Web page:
Spain’s opposition Socialists yesterday (21 June) named party leader Pedro Sánchez to run for prime minister in a general election, due by the end of the year, which is expected to be a close race against the ruling conservatives and newcomer parties.
Sánchez, 43, a telegenic parliamentarian, took the reins in July last year after a crushing defeat to a new anti-austerity party in a European Parliament vote caused the previous leader, Socialist veteran Alfredo Perez Rubalcaba, to step down.
Support for the Socialists has plummeted since they ceded power to the conservative People’s Party (PP) at the end of 2011 after two terms which oversaw one of the country’s worst economic downturns in history.
A burst housing bubble in 2008 sent the country’s economy into a near 6-year slump which has left one in four workers out of a job and the Socialists have been harshly criticised on how they handled the crisis.
Meanwhile, the governing PP has been badly damaged by a slew of corruption scandals and most Spaniards say they are not feeling an economic recovery on which Prime Minister Mariano Rajoy is pinning his own election hopes.
Political parties in Spain do not necessarily put forward the party leader to run for prime minister, though Sánchez has received strong backing among the Socialists to run as their candidate.
“Spanish society continues to face two problems which drain its strength. Two challenges which I am committed to eradicate: unemployment and corruption,” Sánchez told supporters in his acceptance speech.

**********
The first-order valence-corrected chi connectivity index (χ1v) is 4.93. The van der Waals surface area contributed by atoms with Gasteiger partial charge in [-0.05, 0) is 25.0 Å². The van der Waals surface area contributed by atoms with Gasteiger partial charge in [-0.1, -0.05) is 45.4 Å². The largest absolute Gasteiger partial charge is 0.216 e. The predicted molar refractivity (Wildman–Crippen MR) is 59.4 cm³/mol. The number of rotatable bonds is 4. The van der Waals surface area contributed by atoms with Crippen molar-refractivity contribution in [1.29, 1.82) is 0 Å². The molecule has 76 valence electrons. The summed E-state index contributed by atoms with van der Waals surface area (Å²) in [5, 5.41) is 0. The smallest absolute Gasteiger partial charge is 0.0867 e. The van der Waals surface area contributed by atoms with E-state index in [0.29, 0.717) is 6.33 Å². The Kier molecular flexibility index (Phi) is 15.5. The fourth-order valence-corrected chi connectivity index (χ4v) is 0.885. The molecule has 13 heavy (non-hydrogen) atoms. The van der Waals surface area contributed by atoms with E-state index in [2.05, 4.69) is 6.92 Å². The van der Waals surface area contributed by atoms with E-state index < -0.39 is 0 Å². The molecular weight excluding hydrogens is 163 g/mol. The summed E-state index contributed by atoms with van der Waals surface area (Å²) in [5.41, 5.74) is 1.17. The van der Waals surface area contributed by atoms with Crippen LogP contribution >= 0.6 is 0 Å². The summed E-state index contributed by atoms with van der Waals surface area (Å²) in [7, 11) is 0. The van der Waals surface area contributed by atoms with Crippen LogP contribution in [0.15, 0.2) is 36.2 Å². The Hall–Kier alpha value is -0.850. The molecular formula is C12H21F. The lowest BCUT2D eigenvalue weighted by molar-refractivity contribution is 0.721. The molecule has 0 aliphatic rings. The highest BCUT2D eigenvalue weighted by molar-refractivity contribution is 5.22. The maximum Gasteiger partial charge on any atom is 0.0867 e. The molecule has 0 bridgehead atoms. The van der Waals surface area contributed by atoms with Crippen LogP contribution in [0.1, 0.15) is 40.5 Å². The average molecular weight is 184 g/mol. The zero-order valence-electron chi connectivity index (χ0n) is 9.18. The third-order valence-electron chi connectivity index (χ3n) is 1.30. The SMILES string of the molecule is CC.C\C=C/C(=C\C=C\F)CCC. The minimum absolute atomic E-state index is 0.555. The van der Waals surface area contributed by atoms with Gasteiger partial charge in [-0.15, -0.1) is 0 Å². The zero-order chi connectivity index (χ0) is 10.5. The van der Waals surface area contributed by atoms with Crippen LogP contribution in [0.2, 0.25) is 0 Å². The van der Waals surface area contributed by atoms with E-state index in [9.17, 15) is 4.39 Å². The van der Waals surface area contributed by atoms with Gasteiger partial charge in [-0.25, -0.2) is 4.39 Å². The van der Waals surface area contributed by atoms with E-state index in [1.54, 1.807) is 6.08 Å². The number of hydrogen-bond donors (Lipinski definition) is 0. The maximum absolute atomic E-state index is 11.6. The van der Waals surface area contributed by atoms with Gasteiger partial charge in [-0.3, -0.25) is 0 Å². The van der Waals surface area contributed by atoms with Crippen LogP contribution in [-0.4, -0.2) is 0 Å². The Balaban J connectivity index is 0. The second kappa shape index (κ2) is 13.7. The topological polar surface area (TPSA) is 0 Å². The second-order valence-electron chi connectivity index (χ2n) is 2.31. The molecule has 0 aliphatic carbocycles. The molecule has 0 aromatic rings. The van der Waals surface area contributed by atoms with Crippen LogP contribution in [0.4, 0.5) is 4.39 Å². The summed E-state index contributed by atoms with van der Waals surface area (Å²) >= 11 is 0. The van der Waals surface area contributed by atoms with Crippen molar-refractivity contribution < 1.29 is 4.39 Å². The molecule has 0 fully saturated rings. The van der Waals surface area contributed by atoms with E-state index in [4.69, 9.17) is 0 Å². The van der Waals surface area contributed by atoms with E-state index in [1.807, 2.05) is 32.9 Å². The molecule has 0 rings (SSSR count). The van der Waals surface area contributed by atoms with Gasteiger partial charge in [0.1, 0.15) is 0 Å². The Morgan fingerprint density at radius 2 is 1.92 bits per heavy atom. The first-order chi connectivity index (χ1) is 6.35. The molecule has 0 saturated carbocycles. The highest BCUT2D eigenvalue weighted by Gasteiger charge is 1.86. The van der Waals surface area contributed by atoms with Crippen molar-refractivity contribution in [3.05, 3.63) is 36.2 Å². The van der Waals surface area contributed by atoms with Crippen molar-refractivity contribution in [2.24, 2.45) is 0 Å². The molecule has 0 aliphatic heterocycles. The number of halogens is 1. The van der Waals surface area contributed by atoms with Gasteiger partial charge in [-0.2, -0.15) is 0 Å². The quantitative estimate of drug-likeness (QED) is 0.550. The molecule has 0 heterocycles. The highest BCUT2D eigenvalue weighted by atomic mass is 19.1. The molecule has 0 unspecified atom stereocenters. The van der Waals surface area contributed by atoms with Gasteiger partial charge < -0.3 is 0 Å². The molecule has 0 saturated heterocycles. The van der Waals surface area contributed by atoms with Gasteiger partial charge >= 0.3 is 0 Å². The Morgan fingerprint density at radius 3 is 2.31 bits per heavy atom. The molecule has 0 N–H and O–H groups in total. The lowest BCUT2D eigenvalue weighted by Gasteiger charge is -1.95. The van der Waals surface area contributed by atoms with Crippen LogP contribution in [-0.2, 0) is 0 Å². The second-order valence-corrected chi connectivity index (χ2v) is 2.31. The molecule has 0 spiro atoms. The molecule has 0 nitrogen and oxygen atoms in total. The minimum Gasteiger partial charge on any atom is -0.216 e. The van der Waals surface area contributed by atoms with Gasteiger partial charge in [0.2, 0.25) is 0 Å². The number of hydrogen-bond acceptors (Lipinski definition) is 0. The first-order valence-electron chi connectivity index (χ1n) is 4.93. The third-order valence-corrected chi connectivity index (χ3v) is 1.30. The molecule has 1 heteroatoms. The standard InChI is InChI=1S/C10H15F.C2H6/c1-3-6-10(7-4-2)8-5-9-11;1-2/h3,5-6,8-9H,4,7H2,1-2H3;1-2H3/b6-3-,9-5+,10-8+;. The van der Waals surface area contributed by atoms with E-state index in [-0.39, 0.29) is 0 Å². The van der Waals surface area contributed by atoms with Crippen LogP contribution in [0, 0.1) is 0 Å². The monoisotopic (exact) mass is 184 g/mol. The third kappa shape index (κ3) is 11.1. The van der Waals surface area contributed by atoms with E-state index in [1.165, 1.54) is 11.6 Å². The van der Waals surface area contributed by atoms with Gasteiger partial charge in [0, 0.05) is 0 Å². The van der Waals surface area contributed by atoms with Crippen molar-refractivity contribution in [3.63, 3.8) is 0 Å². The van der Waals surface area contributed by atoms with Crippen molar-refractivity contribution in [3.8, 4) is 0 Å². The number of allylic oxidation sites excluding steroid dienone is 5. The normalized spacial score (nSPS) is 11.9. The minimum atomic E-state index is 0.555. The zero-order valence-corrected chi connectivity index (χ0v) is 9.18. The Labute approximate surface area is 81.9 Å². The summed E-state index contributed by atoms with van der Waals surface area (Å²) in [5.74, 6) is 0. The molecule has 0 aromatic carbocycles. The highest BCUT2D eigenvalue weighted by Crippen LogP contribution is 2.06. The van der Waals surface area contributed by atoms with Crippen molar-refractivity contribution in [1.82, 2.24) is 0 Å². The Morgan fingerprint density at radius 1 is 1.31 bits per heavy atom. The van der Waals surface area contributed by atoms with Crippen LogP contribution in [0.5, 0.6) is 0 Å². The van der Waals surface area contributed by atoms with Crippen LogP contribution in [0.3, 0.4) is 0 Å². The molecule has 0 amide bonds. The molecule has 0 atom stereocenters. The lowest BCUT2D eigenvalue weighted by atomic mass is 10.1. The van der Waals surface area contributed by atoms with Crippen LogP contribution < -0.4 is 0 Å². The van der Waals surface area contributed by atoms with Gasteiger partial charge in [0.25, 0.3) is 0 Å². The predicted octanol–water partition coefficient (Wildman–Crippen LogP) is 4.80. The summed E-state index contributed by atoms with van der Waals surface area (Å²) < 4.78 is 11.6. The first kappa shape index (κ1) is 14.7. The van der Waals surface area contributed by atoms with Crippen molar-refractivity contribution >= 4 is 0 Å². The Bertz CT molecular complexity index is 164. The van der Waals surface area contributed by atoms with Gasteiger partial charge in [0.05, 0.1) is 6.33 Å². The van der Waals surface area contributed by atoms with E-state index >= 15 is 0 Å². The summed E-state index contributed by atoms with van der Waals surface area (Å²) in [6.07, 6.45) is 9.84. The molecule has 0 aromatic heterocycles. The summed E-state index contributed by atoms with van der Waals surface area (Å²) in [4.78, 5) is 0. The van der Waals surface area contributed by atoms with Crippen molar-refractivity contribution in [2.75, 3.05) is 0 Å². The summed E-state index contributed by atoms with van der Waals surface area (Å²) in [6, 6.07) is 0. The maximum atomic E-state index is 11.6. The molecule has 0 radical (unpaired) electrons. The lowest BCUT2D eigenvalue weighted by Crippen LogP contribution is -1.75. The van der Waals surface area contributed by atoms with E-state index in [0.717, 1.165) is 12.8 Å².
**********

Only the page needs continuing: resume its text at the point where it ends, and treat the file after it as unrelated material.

Deep rooted dissatisfaction with austerity-driven policies and corruption has given rise to new political groups which has shattered the two-party system that has dominated Spanish politics for decades.
Sánchez has managed to stabilise sliding support for his party since taking the helm but it has been at a low level as voters turn to newcomers including the left-wing Podemos (“We Can”) and the market friendly Ciudadanos (Citizens).
In a poll published on Sunday, Sánchez came second amongst the most favoured politicians behind Ciudadanos’s leader Albert Rivera, while Rajoy tailed the list alongside other PP party faithful.
However, the Socialist leader will need to work hard to regroup his own party, which many believe lacks a strong team to run for the election, while finding allies in an increasingly fragmented political landscape.
After the PP took a battering in municipal and regional elections end-May, the Socialists were forced to forge alliances, including in conservative strongholds Madrid and Valencia, with the new parties, to take power.